• Avoid managerial debt: two in a box, overcompensating a key employee because she got another job offer, no performance management or employee feedback process
  • People rarely improve weaknesses they are unaware of
  • Opt for the hard answer to organizational issues
  • Cut a long term project if it’s not in the long term plans or if you’re keeping it around for morale purposes
  • HR is important

Chapter 6: Concerning the going concern

  • Sometimes a company doesn’t need a solution, they need clarity (refers to profanity in the workplace, but can apply more broadly)
  • Companies change over time. What works for 10 will not work for 1,000. Admit things must be different at scale, embrace change
  • Hire people with the right kind of ambition
  • Be careful what you say as an executive, sometimes even what you don’t say will lead people to think you agree
  • Remove politics from the organization
  • Ensure you have a robust performance review in place
  • Do not give promotions and raises out of cycle, need to follow policies and keep everyone getting the same treatment, helps avoid lobbying and further politics
  • Yertle the turtle
  • Hire people with the right kind of ambition, “we vs me”, see how people describe past accomplishments in previous companies, if it is just them responsible for success, then they are not telling the truth, team is always involved
  • Define a formal process for promotions
  • Choose titles wisely
  • Sometimes your smartest people can be your worst employees (heretic, flaky, not reliable, condescending, feel everyone is stupid)
  • You can only hold the bus for one person (at most)
  • Have a high standard in hiring and on boarding. People need to fit the culture you created. Senior people come with their own set of important challenges
  • Executive performance: results against objectives, management, innovation, working with peers
  • Have 1-1s
  • Perks are good, but they are not culture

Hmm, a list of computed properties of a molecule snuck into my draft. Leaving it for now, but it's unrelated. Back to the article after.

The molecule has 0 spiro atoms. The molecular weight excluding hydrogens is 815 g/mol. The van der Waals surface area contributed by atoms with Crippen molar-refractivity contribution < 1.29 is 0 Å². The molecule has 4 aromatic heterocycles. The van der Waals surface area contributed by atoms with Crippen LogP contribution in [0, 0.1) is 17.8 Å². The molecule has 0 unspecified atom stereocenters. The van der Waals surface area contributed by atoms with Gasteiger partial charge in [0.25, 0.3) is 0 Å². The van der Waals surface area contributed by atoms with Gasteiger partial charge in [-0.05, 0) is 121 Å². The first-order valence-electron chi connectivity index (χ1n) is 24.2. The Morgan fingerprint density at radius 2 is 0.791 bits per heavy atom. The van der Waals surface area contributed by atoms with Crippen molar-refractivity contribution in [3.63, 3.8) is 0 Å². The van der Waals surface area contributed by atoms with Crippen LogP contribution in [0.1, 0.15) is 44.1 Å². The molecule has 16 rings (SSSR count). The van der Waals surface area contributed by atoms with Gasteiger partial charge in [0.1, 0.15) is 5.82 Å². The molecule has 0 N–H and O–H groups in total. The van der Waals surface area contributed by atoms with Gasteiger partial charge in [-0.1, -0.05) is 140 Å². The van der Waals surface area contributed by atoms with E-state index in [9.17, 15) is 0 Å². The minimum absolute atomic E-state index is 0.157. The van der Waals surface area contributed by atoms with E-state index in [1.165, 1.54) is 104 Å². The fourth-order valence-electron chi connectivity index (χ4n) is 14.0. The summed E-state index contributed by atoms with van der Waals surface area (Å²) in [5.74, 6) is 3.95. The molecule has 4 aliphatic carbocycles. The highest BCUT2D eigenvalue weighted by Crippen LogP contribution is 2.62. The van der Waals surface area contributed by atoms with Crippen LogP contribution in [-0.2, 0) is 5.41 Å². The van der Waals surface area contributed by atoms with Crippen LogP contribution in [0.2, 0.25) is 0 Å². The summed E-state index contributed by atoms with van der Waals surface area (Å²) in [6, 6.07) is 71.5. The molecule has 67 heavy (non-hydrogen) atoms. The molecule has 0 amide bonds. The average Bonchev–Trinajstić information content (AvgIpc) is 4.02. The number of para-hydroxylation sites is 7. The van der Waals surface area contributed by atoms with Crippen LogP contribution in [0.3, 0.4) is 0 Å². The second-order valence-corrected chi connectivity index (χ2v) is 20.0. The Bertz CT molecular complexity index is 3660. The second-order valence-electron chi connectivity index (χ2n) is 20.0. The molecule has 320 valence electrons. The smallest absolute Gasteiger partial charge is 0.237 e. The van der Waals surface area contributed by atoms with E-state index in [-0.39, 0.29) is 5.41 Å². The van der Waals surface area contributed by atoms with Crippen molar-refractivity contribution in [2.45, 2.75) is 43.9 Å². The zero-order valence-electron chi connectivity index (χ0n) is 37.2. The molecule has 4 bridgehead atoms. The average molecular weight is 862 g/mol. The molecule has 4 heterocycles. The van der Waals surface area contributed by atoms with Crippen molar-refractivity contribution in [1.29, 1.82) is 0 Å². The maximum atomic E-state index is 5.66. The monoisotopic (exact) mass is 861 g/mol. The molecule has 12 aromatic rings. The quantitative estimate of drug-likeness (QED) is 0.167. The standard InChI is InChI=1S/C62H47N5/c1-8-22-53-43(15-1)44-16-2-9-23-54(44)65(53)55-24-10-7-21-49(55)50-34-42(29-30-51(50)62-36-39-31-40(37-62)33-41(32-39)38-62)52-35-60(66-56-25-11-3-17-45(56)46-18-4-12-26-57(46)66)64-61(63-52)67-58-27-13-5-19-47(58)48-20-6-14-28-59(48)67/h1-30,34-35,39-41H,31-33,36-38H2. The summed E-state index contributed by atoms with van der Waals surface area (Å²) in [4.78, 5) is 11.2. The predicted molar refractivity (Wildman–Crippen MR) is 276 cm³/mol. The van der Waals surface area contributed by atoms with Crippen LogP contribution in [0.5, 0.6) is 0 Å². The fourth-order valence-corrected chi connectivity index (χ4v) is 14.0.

• Important to create a company culture, the culture must shock so it distinguishes you (desks made out of doors, paying if late to a meeting, move fast and break things)
  • Once there is too much information for one person to know, then you need to specialize. If it takes longer to onboard than to do it yourself, you need to specialize (means you know too much, too much is isolated on you)
  • As you scale, org chart and process become more important
  • For process, forces on the output first: what should the process produce?
  • Figure out if you are getting what you want out if each step
  • Engineer accountability into the system: who is responsible for what at each step
  • Do not scale to early, do not unfairly judge or assume someone’s ability to scale. No one comes out of the womb able to manage 1000 people
  • (Note to self: Reflect on your people, if the person were interviewed for the job today, would they get it?)
  • Always Be Evaluating

Chapter 7: How to lead even when you don’t know where you are going

  • Focus on what you need to get right, not on what you did wrong or might do wrong
  • Not about what you feel, about what you do
  • Great Cus D’Amato quote to start the chapter
  • Making the right choice requires intelligence and courage
  • Learning might also be called the courage development process
  • Hard to replace CEOs
  • Ones and twos. Ones about vision, twos about tactics. Ideas vs process, idea vs implementation. Ones have great ideas but may not create process. Twos can excel at process, but less strong on vision (Am I a one or a two?)
  • Follow the leader: articulating the vision, alignment of interests, ability to achieve the vision
  • Are great leaders born or made? Made.
  • Each attribute can be improved over time, some more than others
  • Peacetime vs wartime CEO
  • Being a CEO takes a broad range of skills, many of them unnatural (such as how to give feedback) but can be learned over time
  • Lonely job
  • Give constant feedback; high frequency feedback, other people will give it, people will get comfortable with it
  • Keys to feedback: be authentic, come from the right place, don’t get personal, don’t clown people in front of their peers, feedback is not one size fits all, be direct, but not mean
  • The strategy is the story

Chapter 8: First rule of entrepreneurship: there are no rules

  • First rule, there are no rules
  • Never give up
  • Let people be creative
  • Assume they are trustworthy and working hard until proven otherwise
  • Creativity vs accountability? Hold people accountable, but also take into consideration: how senior is the person, how hard is the problem, was the original risk the right one to take
  • Not easy to decide whether to sell the company or not

Chapter 9: The end of the beginning

  • Unrelenting confidence
  • Hard things are hard because there are no easy answers or recipes (page 274)
  • Life is a struggle, embrace the struggle
  • Embrace your background, your weirdness, your uniqueness

More “Chapter Notes”